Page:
Spreadsheets simplify the situation

    Spreadsheets simplify the situation. They have no lead times, no bottlenecks and no burdensome citizens. And no nitrogen problems, no action groups and no legal proceedings with an uncertain outcome. A path to Net-Zero then becomes straightforward. Let the industries that are difficult to make sustainable disappear from the Netherlands altogether. Divide the remaining energy demand by two on account of energy savings, and once more by two on account of electrification. And then reduce it by X percent on account of behavioral changes. We leave aviation, shipping and energy as a raw material out of the equation. We can trade our shortages and surpluses with neighboring countries. That’s all there is to it.

    As you can see, it doesn’t work that way. Nevertheless, these kinds of positions are often taken, as I notice almost daily on Twitter. That is not without risk. The outcome remains on the table; the preconditions that were adopted are forgotten. And that outcome is then used to guide policy. The district-oriented approach from the Climate Agreement is an example of this. This also happens in other sectors. Pieter Omtzigt has also complained about this.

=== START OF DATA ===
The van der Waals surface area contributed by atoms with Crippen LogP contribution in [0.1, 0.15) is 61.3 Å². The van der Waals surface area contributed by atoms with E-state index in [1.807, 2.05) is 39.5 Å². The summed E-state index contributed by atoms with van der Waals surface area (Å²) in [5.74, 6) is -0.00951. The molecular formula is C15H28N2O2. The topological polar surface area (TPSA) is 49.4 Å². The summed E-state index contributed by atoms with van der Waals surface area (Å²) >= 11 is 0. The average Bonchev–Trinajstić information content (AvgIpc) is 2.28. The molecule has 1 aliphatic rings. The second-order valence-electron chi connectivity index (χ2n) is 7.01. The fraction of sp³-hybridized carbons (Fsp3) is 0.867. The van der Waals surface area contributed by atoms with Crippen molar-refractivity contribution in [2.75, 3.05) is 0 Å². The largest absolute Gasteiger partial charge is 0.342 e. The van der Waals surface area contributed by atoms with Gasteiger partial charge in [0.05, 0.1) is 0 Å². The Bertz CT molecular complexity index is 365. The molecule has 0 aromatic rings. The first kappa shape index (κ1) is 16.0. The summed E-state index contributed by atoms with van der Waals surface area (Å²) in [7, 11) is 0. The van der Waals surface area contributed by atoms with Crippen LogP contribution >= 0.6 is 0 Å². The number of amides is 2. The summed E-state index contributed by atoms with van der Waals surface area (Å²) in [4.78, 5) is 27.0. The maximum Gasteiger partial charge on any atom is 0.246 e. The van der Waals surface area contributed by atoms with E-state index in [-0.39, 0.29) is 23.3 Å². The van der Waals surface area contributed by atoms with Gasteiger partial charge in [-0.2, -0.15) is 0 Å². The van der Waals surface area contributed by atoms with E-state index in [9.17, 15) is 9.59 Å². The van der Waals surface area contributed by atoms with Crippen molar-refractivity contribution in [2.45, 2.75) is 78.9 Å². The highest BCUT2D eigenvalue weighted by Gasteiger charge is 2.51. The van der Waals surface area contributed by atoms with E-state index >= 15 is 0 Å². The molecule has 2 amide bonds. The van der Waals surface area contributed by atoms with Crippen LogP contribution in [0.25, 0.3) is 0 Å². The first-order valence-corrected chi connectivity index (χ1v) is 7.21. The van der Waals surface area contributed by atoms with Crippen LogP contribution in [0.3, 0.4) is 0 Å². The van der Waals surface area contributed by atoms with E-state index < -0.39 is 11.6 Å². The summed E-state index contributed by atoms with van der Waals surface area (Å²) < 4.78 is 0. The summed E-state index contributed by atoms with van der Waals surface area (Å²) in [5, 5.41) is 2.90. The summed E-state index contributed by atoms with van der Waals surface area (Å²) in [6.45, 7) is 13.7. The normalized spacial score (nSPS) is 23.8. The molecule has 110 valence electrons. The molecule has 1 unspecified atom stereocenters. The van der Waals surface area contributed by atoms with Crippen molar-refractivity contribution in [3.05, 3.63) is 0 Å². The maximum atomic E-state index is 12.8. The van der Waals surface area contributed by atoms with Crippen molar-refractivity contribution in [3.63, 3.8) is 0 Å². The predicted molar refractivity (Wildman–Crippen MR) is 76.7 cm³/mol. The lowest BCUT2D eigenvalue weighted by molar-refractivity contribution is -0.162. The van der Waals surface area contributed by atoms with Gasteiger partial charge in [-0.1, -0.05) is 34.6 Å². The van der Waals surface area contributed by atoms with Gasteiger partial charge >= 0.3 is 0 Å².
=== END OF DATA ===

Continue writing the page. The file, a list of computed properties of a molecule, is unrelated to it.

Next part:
What about infrastructure? How much time will it take to build that? And what about the 50 percent reduction in energy use? How many people will it take to realize that? And is everyone able and willing to pay for it? What happens in a cold winter when there is hardly any wind? Nor can we suddenly all drive electric cars. And we cannot just tap into energy from abroad if there is no wind here. Plus, on a global scale, what about the future availability of raw materials? Then there are the citizens. Sure, there are concerns about the climate, but there aren’t any wind turbines nearby. Even laying an underground cable in an uninhabited corner of the tiny Dutch island of Schiermonnikoog causes a revolt.